“From assembly lines to corporate headquarters, Americans are discovering the magic of massage. At Boeing and Reebok, headaches, back strain and fatigue have all fallen since the companies started bringing in massage therapists...

Doctors have started prescribing massage …

Should You Take Supplements?

Often I am asked about supplements and their role in a healthy diet. My take is that while vitamins and minerals are essential to life, the human body cannot self sustain this requirement. Therefore, it is imperative that we eat a well-rounded, low fat diet in order to obtain an adequate variety and supply.

Unfortunately, Americans have become infatuated with supplementation. Mega-dosing has become a common practice for both athletes trying to improve their performances and the “average Jane or Joe” trying to compensate for inadequate nutrition.

Research indicates supplementation is ineffective in improving athletic performance in a well-nourished adult. That’s to say if you are eating well, taking additional doses of supplements won’t give you an edge.

In fact, excessive amounts of fat soluble vitamins (vitamins A, D, E and K) may prove toxic since they are stored in the body and not easily excreted. Even some water soluble supplements such as vitamin B-12 have been shown to cause toxi…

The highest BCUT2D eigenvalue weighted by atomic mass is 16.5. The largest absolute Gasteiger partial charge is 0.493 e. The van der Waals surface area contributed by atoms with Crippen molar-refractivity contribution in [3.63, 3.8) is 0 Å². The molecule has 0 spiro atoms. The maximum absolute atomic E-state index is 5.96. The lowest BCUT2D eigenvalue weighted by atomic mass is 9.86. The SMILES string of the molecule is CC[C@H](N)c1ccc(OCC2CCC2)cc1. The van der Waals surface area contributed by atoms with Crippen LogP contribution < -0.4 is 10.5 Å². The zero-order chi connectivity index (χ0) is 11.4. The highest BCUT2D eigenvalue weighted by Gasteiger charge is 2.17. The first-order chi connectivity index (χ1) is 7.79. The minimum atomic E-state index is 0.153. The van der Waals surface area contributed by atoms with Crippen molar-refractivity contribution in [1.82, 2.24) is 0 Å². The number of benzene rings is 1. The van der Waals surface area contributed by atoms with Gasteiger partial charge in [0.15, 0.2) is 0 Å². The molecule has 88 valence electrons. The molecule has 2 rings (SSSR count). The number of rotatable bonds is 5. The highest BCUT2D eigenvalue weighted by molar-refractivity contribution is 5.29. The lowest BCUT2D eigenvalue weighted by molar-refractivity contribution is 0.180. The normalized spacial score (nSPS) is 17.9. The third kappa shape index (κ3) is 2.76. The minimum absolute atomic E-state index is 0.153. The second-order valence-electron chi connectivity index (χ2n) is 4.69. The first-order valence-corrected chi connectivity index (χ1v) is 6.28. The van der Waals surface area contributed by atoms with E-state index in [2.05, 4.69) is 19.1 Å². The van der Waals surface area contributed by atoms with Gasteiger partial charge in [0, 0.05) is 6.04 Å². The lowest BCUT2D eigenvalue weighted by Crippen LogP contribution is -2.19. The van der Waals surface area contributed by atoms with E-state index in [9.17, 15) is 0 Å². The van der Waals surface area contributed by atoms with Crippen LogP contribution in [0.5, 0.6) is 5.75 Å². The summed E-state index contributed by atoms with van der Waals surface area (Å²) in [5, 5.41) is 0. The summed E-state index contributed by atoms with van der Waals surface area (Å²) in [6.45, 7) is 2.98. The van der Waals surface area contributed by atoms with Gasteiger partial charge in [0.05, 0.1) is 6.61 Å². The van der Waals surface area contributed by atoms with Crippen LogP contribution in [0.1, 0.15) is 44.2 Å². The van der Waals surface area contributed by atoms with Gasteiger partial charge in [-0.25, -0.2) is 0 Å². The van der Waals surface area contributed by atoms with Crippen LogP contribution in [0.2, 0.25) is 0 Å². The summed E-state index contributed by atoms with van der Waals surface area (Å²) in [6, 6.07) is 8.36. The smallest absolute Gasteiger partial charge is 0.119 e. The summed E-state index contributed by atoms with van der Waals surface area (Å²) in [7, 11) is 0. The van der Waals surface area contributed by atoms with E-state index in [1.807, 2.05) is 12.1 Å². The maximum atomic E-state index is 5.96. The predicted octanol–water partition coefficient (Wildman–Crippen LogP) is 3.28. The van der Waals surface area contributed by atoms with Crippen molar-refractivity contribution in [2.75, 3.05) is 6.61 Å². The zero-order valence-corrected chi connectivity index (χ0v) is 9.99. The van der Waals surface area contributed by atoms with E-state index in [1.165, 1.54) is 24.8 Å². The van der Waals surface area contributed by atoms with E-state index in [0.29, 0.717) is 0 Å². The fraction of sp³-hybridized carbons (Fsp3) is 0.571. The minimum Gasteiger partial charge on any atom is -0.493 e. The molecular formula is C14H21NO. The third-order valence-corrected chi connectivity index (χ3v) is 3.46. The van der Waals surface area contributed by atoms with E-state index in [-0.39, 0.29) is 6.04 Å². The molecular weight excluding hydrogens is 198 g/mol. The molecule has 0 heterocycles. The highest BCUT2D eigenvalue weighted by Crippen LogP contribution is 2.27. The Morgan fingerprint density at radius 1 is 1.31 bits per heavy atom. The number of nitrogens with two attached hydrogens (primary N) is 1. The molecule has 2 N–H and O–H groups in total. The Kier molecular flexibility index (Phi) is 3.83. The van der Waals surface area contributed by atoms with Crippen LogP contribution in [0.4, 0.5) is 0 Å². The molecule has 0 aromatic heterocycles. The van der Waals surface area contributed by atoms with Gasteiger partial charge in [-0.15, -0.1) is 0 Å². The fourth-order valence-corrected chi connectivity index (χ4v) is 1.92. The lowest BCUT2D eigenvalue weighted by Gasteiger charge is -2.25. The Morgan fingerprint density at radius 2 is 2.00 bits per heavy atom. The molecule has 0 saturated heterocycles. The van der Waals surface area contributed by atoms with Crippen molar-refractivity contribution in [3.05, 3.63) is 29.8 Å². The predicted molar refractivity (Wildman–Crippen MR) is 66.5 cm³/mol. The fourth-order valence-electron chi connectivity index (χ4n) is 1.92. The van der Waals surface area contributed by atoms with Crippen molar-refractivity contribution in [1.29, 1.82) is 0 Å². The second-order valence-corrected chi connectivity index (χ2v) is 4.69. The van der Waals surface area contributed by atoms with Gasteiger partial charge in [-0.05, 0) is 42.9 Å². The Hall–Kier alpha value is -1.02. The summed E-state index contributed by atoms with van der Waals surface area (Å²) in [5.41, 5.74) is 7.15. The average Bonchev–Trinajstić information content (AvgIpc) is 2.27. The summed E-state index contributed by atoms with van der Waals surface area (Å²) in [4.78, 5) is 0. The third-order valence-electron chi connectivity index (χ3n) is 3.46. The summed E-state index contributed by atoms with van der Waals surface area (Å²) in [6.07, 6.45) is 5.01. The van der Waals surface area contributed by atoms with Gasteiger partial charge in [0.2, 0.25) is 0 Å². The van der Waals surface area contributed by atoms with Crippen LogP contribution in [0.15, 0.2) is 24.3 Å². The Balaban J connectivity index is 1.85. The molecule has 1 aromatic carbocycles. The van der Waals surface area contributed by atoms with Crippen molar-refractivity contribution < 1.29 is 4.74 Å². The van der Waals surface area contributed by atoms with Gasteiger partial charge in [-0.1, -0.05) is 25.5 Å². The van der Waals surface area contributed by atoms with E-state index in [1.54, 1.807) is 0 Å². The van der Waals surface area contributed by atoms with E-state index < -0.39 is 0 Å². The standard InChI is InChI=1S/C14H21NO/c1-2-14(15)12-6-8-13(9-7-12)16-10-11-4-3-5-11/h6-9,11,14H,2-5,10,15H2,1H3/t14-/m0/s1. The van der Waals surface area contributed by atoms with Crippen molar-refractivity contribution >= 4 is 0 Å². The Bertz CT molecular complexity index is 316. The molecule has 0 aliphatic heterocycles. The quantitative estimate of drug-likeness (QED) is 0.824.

What To Do When You’re Chronically Stressed

Of all the modern-day ailments that seem to affect us, none is more pervasive than stress. Everywhere you turn, there are factors lurking to redirect you from your peaceful pursuit of happiness and lock you in the clutches of “stress.”

What exactly is stress—and what more insidious effects does it cause? The dictionary defines stress as “great pressure or force; strain.” In today’s world, we think of stress as the result of too much pressure laid upon us by life, causing mental worry or anguish. This, in turn, manifests itself in tight neck and shoulders, headaches, nervous stomach, etc. But these physical and mental conditions are really only the beginning.

Studies show that stressful situations can develop into more threatening health conditions. For instance:

A sudden or unexpected stressor can activate your adrenal glands, which sends adrenaline and other hormones into your bloodstream. This brings about an increase in your breathing, heart rate, blood pressure, and blood flow to…